In one sense, the best artists are those who confound their fans. There’s certainly a place for the reliable musical act that releases pretty much the same album over and over again; entire careers have been built on doing just that, and it’s not without aesthetic value. “More of the same” is most assuredly not a bad thing in and of itself.
But the more intriguing creative artists are moving targets. They tire quickly of what they’ve just done, and are ceaselessly moving forward, trying new things. And that can make being a fan some pretty rough sledding. Perhaps no other currently-active musician better illustrates this situation than Todd Rundgren.
I won’t recapitulate his long and varied musical career-to-date here; for a tidy summary of his work from the late 1960s through 2004 – yeah, the essay needs updating – I’d direct you here. Suffice to say that Rundgren has made more stylistic detours than most anyone else you’d care to name. And the degree to which any of those tangential moves “works” will differ for each fan. When it comes to Todd Rundgren, the phrase your mileage may vary truly applies. For me, his Broadway-leaning material (1989’s Nearly Human and the related 1997 set Up Against It) is his least satisfying, though even those have some stellar moments. And I’m in the minority with my great admiration for the widely-maligned No World Order from 1992, a set in which Rundgren – temporarily rebranded as TR-i – takes on a sort of hip-hop-meets-Nine Inch Nails approach.
These days it’s fair to call the impossibly talented Rundgren a cult artist, though in a very real sense he’s always been one. His infallible sense of melody never fails him, no matter what musical context into which he places his music.
But cult artists don’t always have massive studio budgets, and that’s especially true of an artist who went bankrupt and sold off some of his recurring-revenue assets. Because of those realities – and, likely, owing to his actual desire to do things this way – his last several albums have been recorded on a computer, using the one-man-band approach that he (as much as anyone else) can be said to have invented.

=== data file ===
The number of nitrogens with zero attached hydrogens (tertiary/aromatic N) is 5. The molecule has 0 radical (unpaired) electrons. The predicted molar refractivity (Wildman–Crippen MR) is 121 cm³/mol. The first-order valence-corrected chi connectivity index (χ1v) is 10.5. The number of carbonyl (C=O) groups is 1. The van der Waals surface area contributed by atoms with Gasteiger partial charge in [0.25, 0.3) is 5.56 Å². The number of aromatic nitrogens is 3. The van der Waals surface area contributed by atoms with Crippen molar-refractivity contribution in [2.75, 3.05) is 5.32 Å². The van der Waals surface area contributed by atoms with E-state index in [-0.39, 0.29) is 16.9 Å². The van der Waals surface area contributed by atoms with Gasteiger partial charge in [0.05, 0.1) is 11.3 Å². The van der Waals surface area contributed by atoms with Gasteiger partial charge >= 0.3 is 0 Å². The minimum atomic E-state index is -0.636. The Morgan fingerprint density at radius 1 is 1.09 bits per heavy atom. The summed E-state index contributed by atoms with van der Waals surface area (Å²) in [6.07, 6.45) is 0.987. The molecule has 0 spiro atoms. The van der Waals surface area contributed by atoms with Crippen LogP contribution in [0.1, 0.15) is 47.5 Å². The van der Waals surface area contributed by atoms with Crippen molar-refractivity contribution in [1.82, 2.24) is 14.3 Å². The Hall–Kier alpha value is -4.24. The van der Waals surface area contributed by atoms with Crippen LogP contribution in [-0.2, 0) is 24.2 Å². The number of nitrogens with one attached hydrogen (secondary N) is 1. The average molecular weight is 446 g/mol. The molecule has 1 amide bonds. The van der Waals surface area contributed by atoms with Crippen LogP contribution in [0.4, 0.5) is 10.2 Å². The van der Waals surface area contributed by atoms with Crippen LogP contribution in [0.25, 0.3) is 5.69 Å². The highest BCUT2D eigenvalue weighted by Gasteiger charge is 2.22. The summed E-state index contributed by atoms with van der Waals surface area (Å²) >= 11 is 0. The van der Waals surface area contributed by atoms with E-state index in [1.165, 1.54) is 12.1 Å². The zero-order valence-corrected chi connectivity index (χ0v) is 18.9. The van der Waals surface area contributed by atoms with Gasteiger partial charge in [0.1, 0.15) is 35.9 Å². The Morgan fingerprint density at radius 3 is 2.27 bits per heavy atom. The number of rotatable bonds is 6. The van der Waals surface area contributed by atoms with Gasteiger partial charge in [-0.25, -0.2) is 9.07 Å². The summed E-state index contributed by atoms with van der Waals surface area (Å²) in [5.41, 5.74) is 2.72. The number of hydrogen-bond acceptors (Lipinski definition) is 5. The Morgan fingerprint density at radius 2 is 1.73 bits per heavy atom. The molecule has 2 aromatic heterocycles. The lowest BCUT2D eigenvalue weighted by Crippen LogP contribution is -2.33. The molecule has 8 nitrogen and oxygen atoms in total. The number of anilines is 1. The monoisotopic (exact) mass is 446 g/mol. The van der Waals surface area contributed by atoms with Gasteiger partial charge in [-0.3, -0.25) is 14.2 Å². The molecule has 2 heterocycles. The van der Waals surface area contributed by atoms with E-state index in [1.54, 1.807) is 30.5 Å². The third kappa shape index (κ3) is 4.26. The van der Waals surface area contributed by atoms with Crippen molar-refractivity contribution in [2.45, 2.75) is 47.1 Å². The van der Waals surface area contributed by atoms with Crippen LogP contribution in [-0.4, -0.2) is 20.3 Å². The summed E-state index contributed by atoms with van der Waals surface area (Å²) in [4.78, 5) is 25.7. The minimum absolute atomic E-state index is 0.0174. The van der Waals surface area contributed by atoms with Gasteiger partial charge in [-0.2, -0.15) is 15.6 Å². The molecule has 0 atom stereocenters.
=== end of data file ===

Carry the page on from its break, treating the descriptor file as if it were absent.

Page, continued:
After the stylistic missteps and dead end of Todd Rundgren’s Johnson (blooz retreads) and the truly wretched (re)Production (in which he essentially allowed other people to wreck his music), it was encouraging to hear Rundgren return to songcraft with 2013’s State. He did seem unnaturally interested in the latest trendy sounds and approaches, but he bent those forms to his own musical will.
And that’s pretty much what Todd Rundgren has done with Global. Continuing his 2004-and-onward practice of naming his releases with a single word (easier to remember than, say, The Ever Popular Tortured Artist Effect), on Global, Rundgren presents perhaps his best set of melodies since 1995’s The Individualist. In fact, some of these cuts (“Blind,” in particular) sound as if they could have been written around that time.
Rundgren has always been a thoughtful (as in full of thought) songwriter, and he’s long concerned himself with big ideas. As the title telegraphs, the songs on Global are no exception. But he does so with characteristic good humor: paraphrasing Albert Einstein‘s remark about God not playing dice with the universe, he throws in an aside: “Doesn’t take an Einstein” to figure that out.
Global has been described in some quarters as Todd’s EDM album. And I’ll admit, that description very nearly scared me off. I needn’t have worried. Many of the songs on Global do indeed have some very kinetic, dance-ready beats (for those so inclined); boing-boing synths; Cylon-sounding vocal treatments; and other “modern” trappings, but the songs themselves are very organic, and include more “real” instrumentation that we’ve heard on some of Rundgren’s other recent releases. Bobby Strickland’s sax work on “Blind” is nothing less than thrilling.
“Earth Mother” features guest spots by friends and associates including Rachel Haden (bassist extraordinaire from a fine lineage of musicians) Janet Kirker, Michele Rundgren (she was great with The Tubes back in the 80s), Jill Sobule, and Jeff Beck associate Tal Wilkenfeld. At first, Todd’s exhortations (“Can I get a shout from my sisters?”) feel a bit awkward, but it’s a groovy track. And old Utopia band mate Kasim Sulton shows up on “Skyscraper.”
Yes, it’s nearly all Todd all the time (save those guest spots) but if anyone can make that approach work – make it real, so to speak – it’s Todd Rundgren. Just when some might have counted him out – I nearly did after (re)Production – Global shows that at 67 years of age, the man still has it. Whatever it is. Here’s hoping he keeps sharing it with his listeners.
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